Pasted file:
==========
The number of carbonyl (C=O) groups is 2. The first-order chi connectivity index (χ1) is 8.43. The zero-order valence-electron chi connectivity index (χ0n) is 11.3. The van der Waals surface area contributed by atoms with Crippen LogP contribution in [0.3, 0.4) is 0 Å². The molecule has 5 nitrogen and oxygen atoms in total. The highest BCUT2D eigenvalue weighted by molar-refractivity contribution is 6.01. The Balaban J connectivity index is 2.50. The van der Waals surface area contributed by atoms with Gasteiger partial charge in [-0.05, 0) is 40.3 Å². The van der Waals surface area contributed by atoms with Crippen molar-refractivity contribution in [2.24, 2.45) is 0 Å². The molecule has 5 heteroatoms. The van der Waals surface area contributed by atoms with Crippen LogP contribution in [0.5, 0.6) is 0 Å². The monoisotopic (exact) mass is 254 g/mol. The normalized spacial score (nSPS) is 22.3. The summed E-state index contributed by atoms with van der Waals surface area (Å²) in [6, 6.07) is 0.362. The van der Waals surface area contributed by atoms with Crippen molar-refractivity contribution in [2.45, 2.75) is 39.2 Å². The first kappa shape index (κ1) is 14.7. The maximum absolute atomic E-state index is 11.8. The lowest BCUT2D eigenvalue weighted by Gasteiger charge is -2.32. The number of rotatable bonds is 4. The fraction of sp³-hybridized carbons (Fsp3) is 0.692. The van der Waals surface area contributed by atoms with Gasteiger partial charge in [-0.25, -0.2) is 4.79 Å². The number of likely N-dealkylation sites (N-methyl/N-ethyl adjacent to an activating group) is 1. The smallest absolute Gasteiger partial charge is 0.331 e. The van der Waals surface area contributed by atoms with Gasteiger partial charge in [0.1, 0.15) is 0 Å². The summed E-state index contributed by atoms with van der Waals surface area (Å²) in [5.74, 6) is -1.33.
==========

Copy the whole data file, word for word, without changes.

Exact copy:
The number of carbonyl (C=O) groups is 2. The first-order chi connectivity index (χ1) is 8.43. The zero-order valence-electron chi connectivity index (χ0n) is 11.3. The van der Waals surface area contributed by atoms with Crippen LogP contribution in [0.3, 0.4) is 0 Å². The molecule has 5 nitrogen and oxygen atoms in total. The highest BCUT2D eigenvalue weighted by molar-refractivity contribution is 6.01. The Balaban J connectivity index is 2.50. The van der Waals surface area contributed by atoms with Gasteiger partial charge in [-0.05, 0) is 40.3 Å². The van der Waals surface area contributed by atoms with Crippen molar-refractivity contribution in [2.24, 2.45) is 0 Å². The molecule has 5 heteroatoms. The van der Waals surface area contributed by atoms with Crippen LogP contribution in [0.5, 0.6) is 0 Å². The monoisotopic (exact) mass is 254 g/mol. The normalized spacial score (nSPS) is 22.3. The summed E-state index contributed by atoms with van der Waals surface area (Å²) in [6, 6.07) is 0.362. The van der Waals surface area contributed by atoms with Crippen molar-refractivity contribution in [2.45, 2.75) is 39.2 Å². The first kappa shape index (κ1) is 14.7. The maximum absolute atomic E-state index is 11.8. The lowest BCUT2D eigenvalue weighted by Gasteiger charge is -2.32. The number of rotatable bonds is 4. The fraction of sp³-hybridized carbons (Fsp3) is 0.692. The van der Waals surface area contributed by atoms with Gasteiger partial charge in [-0.25, -0.2) is 4.79 Å². The number of likely N-dealkylation sites (N-methyl/N-ethyl adjacent to an activating group) is 1. The smallest absolute Gasteiger partial charge is 0.331 e. The van der Waals surface area contributed by atoms with Gasteiger partial charge in [0.1, 0.15) is 0 Å². The summed E-state index contributed by atoms with van der Waals surface area (Å²) in [5.74, 6) is -1.33.